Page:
The first mention of the Dai-Gohonzon is during the tenure of Nichiu, the ninth high priest of Taisekiji. He allegedly revealed it's existence  in 1488. Nichiu claimed that it had been given to Taisekiji by Yashiro Kunishige, who the Dai-Gohonzon is edicated to, but Nichijo a contemporary of Nichiu and the head priest of Kitayama Honmonji actually accused Nichiu of forging the Dai-Gohonzon himself. Again, no one has been able to determine who Yashiro Kunishige was. He could not have been one of the Atsuhara peasants who were being persecuted since peasants did not have family names. And why would Nichiren inscribe a Dai-Gohonzon for all mankind to anyone but one of his major disciples or perhaps the ruler of the country? In any case, the story of Yashiro Kunishige bestowing the Dai-Gohonzon contradicts the story that it was kept at Mt. Minobu until Hakken-bo carried it there on his back when Nikko left for the environs of Mt. Fuji.

So where did the Ita-mandala come from if it is not the Dai-Gohonzon inscribed for all mankind by Nichiren Shonin and left to Nikko who brought it to Taisekiji? In the Muromachi period after 1333, board mandalas like the Ita-mandala were used by the Hokke Koshu (Dharma Flower Assemblies) which followed Nichiren's teachings. In fact, "Hokke (Ko)shu" is written on the Ita-mandala after the name Yashiro Kunishige. It is therefore most likely that the Ita-mandala was carved sometime after 1333 at the earliest.

The question must then be asked, is the Ita-mandala a copy of a Nichiren Omandala at all? In 1910 a photograph was taken of the Ita-mandala with the permission of Taisekiji (see above). This photo was then analyzed by Suzuki Ichiro and Yamanaka Kihachi who had exhaustively studied and analyzed Nichiren's handwriting on all his extant gosho and Omandalas. In their estimation, the Ita-mandala is from the year 1280 and not 1279. They especially refer to the size of the Odaimoku which got larger in the years 1280-1282. They pointed out that the Ita-mandala is virtually identical to an authenticated Nichiren Omandala found at Myokaiji Temple in Numatsu near Mt. Fuji.

Since the Nichiren Shoshu are not merely claiming that the Ita-mandala is a carved copy of a Nichiren Omandala, but rather that it is the Dai-Gohonzon which all people must worship in order to attain enlightenment the burden of proof is on them. However, Nichiren never makes any reference to having carved or to having commissioned the carving of any such item. While Nichiren does speak of Omandalas and statue arrangements to depict the Gohonzon, it is clear from his writings that he, like other Buddhists, regarded the Gohonzon as the primary reality of the Buddha and/or the Dharma and that such plastic representations were secondary.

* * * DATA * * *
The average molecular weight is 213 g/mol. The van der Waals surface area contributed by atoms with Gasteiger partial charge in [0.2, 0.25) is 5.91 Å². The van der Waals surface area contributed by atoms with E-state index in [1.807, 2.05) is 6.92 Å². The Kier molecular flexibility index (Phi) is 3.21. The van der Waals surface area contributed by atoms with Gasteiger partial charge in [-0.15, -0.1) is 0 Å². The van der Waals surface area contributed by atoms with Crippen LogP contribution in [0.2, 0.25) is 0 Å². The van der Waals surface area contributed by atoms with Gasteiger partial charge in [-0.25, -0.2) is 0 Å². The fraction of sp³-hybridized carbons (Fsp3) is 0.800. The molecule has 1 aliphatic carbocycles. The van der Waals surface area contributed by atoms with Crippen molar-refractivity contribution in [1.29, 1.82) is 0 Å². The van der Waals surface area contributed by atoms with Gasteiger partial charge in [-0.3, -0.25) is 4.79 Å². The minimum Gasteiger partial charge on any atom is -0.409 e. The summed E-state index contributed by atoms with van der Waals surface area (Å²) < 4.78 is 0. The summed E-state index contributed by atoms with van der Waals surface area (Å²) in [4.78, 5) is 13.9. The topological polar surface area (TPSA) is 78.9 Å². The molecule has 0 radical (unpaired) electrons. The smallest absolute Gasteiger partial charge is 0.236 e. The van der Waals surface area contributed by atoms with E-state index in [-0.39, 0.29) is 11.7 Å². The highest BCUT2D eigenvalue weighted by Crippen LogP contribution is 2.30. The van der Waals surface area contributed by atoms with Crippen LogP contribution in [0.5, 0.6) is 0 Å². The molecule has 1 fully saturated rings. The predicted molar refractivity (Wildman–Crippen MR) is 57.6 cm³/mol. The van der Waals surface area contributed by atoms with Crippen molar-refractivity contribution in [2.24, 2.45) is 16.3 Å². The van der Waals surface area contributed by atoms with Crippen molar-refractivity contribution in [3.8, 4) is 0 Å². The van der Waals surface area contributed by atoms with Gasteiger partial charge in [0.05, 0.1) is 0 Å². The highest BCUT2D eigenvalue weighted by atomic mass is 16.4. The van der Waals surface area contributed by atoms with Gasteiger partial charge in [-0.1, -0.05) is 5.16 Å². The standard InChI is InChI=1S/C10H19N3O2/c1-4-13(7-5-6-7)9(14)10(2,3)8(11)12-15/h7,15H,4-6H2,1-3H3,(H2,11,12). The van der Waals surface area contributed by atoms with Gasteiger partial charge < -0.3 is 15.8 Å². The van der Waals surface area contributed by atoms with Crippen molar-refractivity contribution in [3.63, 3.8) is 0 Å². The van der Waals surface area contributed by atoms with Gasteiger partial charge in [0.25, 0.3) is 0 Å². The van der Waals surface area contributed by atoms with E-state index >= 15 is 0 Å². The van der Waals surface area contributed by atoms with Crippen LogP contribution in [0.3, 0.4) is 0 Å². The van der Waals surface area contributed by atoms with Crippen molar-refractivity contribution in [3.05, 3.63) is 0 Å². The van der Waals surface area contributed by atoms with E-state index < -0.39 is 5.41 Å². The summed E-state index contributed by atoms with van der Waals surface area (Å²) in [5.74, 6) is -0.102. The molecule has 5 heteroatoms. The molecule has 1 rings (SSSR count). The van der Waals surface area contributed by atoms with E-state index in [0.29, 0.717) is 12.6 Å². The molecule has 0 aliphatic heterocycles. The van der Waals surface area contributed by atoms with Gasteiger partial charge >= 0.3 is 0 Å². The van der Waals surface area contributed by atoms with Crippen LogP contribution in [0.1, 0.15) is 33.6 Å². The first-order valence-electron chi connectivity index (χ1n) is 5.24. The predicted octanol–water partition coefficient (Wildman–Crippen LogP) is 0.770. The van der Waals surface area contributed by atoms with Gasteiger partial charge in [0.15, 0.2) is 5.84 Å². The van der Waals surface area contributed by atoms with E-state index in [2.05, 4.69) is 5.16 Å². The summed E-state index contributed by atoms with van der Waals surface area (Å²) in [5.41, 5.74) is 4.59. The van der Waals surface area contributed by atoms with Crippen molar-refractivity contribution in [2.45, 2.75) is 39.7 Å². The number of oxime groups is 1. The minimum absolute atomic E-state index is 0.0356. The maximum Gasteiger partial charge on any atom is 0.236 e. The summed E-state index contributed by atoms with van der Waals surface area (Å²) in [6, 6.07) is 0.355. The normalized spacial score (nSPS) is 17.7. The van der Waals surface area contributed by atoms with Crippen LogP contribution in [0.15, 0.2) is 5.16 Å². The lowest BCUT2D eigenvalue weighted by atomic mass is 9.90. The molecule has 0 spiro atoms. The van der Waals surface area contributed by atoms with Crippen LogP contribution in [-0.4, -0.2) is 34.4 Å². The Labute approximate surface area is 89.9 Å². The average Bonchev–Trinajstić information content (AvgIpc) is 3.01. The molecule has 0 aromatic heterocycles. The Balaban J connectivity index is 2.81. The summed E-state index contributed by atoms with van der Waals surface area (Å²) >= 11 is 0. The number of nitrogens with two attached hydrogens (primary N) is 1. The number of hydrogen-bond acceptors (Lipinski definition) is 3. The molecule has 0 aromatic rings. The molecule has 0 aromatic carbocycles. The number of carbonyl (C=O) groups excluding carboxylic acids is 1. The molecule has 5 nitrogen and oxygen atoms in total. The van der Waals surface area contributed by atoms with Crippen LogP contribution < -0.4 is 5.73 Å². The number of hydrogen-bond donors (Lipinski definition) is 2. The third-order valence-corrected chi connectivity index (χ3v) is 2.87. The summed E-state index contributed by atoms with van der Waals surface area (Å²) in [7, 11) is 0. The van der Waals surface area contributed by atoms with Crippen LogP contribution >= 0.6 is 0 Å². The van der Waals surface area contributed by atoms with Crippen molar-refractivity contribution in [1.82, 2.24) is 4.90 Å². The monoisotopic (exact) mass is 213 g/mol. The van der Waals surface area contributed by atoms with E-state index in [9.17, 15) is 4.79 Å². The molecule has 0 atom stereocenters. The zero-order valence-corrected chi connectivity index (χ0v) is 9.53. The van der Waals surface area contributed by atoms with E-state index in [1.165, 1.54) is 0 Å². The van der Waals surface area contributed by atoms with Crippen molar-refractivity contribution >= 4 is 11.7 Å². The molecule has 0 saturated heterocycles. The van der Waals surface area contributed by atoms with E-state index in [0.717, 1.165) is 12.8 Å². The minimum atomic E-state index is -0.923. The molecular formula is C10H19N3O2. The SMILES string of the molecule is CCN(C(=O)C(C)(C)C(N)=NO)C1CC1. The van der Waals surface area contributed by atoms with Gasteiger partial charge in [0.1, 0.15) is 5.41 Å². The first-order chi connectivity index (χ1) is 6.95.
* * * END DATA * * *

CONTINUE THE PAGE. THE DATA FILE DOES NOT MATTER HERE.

Neither Nikko, nor the other five major disciples, nor any of their immediate successors ever mention the existence of a Dai-Gohonzon that was supreme to all the other Omandalas that Nichiren had inscribed and bestowed. This is especially curious, because if Nikko had taken such a treasured item from Mt. Minobu, one would think this would raise some complaint or at least comment. If the Ita-mandala was actually the all important Dai-Gohonzon, it is curious that no mention is made of it until 1488. Furthermore, the earliest text to discuss it at any length is the "Kechu Sho" in 1662, and it is believed that even the references to it in that writing have been tampered with.

 It would seem, therefore, that the Ita-mandala is a "Gohonzon" which was carved in imitation of an authentic Nichiren Omandala from 1280, but there seems to be no concrete evidence that it is The Gohonzon which the Nichiren Shoshu claims it is. In fact, there is evidence to indicate that it was most likely created after the time of both Nichiren and Nikko.

III. Nichiren as the Buddha of True Cause of the Latter Age of the Dharma

My thanks to Senchu Murano, Jackie Stone, Bruce Maltz, and Chris Holte for providing all this information.

Namu Myoho Renge Kyo,

Life of Nikko Shonin
The Fuji Lineage Ryuei
In Defense of Nichiu Holte
NShu Manual of Nichiren Buddhism Murano